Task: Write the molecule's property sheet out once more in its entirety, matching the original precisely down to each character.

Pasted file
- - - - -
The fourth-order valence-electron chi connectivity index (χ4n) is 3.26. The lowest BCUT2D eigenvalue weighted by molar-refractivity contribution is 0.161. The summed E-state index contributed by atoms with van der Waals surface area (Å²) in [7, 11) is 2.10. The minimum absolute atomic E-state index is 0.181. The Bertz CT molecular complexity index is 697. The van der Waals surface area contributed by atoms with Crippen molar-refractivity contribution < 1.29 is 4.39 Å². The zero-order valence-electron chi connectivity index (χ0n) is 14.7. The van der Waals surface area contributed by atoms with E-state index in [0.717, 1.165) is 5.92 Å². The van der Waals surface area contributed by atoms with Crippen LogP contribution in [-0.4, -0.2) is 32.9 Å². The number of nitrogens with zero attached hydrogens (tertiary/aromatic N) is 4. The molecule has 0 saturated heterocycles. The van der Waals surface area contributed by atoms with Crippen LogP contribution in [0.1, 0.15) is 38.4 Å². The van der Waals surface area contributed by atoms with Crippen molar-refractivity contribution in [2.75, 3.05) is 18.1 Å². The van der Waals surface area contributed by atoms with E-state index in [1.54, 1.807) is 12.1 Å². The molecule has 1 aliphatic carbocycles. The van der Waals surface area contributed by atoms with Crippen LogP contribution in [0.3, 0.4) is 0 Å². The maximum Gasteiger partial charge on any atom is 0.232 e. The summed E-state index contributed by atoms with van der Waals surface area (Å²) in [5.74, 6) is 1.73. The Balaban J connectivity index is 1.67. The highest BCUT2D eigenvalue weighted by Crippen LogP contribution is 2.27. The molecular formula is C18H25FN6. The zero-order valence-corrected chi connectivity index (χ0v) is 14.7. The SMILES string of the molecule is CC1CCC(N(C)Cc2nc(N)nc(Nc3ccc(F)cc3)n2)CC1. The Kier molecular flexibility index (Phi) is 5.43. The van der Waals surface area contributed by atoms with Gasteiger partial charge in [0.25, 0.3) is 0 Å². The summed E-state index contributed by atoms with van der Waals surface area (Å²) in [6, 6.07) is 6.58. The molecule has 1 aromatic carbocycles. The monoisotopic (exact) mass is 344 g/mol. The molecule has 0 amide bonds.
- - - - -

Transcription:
The fourth-order valence-electron chi connectivity index (χ4n) is 3.26. The lowest BCUT2D eigenvalue weighted by molar-refractivity contribution is 0.161. The summed E-state index contributed by atoms with van der Waals surface area (Å²) in [7, 11) is 2.10. The minimum absolute atomic E-state index is 0.181. The Bertz CT molecular complexity index is 697. The van der Waals surface area contributed by atoms with Crippen molar-refractivity contribution < 1.29 is 4.39 Å². The zero-order valence-electron chi connectivity index (χ0n) is 14.7. The van der Waals surface area contributed by atoms with E-state index in [0.717, 1.165) is 5.92 Å². The van der Waals surface area contributed by atoms with Crippen LogP contribution in [-0.4, -0.2) is 32.9 Å². The number of nitrogens with zero attached hydrogens (tertiary/aromatic N) is 4. The molecule has 0 saturated heterocycles. The van der Waals surface area contributed by atoms with Crippen LogP contribution in [0.1, 0.15) is 38.4 Å². The van der Waals surface area contributed by atoms with Crippen molar-refractivity contribution in [2.75, 3.05) is 18.1 Å². The van der Waals surface area contributed by atoms with E-state index in [1.54, 1.807) is 12.1 Å². The molecule has 1 aliphatic carbocycles. The van der Waals surface area contributed by atoms with Crippen LogP contribution in [0.3, 0.4) is 0 Å². The maximum Gasteiger partial charge on any atom is 0.232 e. The summed E-state index contributed by atoms with van der Waals surface area (Å²) in [5.74, 6) is 1.73. The Balaban J connectivity index is 1.67. The highest BCUT2D eigenvalue weighted by Crippen LogP contribution is 2.27. The molecular formula is C18H25FN6. The zero-order valence-corrected chi connectivity index (χ0v) is 14.7. The SMILES string of the molecule is CC1CCC(N(C)Cc2nc(N)nc(Nc3ccc(F)cc3)n2)CC1. The Kier molecular flexibility index (Phi) is 5.43. The van der Waals surface area contributed by atoms with Gasteiger partial charge in [0.25, 0.3) is 0 Å². The summed E-state index contributed by atoms with van der Waals surface area (Å²) in [6, 6.07) is 6.58. The molecule has 1 aromatic carbocycles. The monoisotopic (exact) mass is 344 g/mol. The molecule has 0 amide bonds.